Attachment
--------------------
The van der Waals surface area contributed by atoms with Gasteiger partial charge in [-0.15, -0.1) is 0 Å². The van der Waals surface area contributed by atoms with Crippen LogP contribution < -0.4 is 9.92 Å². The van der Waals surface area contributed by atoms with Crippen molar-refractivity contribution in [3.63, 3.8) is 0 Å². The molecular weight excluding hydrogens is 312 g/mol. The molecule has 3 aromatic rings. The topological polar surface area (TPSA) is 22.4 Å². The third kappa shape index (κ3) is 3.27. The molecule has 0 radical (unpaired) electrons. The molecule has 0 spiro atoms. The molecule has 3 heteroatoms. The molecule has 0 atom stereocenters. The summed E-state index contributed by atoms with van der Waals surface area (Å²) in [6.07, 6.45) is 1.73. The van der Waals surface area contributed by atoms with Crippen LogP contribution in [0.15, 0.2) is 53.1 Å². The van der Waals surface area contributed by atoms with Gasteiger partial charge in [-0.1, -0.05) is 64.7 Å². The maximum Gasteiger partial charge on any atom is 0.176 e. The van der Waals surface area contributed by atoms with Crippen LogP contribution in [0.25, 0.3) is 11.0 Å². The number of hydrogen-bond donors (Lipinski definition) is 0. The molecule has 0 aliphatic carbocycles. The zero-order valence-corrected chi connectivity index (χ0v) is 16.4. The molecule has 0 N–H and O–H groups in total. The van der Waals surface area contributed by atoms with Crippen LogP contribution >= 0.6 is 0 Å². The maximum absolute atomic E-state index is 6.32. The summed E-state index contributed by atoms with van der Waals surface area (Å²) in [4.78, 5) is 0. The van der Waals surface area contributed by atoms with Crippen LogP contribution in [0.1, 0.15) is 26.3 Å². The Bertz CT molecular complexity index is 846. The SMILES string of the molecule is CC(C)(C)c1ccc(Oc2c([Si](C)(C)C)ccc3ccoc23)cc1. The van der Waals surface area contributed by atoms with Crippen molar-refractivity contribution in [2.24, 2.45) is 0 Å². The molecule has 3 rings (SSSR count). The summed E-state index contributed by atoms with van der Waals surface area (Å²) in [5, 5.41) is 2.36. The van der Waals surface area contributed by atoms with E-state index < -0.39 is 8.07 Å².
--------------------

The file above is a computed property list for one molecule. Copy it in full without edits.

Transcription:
The van der Waals surface area contributed by atoms with Gasteiger partial charge in [-0.15, -0.1) is 0 Å². The van der Waals surface area contributed by atoms with Crippen LogP contribution < -0.4 is 9.92 Å². The van der Waals surface area contributed by atoms with Crippen molar-refractivity contribution in [3.63, 3.8) is 0 Å². The molecular weight excluding hydrogens is 312 g/mol. The molecule has 3 aromatic rings. The topological polar surface area (TPSA) is 22.4 Å². The third kappa shape index (κ3) is 3.27. The molecule has 0 radical (unpaired) electrons. The molecule has 0 spiro atoms. The molecule has 3 heteroatoms. The molecule has 0 atom stereocenters. The summed E-state index contributed by atoms with van der Waals surface area (Å²) in [6.07, 6.45) is 1.73. The van der Waals surface area contributed by atoms with Crippen LogP contribution in [0.15, 0.2) is 53.1 Å². The van der Waals surface area contributed by atoms with Gasteiger partial charge in [-0.1, -0.05) is 64.7 Å². The maximum Gasteiger partial charge on any atom is 0.176 e. The van der Waals surface area contributed by atoms with Crippen LogP contribution in [0.25, 0.3) is 11.0 Å². The number of hydrogen-bond donors (Lipinski definition) is 0. The molecule has 0 aliphatic carbocycles. The zero-order valence-corrected chi connectivity index (χ0v) is 16.4. The molecule has 0 N–H and O–H groups in total. The van der Waals surface area contributed by atoms with Crippen LogP contribution >= 0.6 is 0 Å². The maximum absolute atomic E-state index is 6.32. The summed E-state index contributed by atoms with van der Waals surface area (Å²) in [4.78, 5) is 0. The van der Waals surface area contributed by atoms with Crippen LogP contribution in [0.1, 0.15) is 26.3 Å². The Bertz CT molecular complexity index is 846. The SMILES string of the molecule is CC(C)(C)c1ccc(Oc2c([Si](C)(C)C)ccc3ccoc23)cc1. The van der Waals surface area contributed by atoms with Crippen molar-refractivity contribution in [2.24, 2.45) is 0 Å². The molecule has 3 rings (SSSR count). The summed E-state index contributed by atoms with van der Waals surface area (Å²) in [5, 5.41) is 2.36. The van der Waals surface area contributed by atoms with E-state index < -0.39 is 8.07 Å².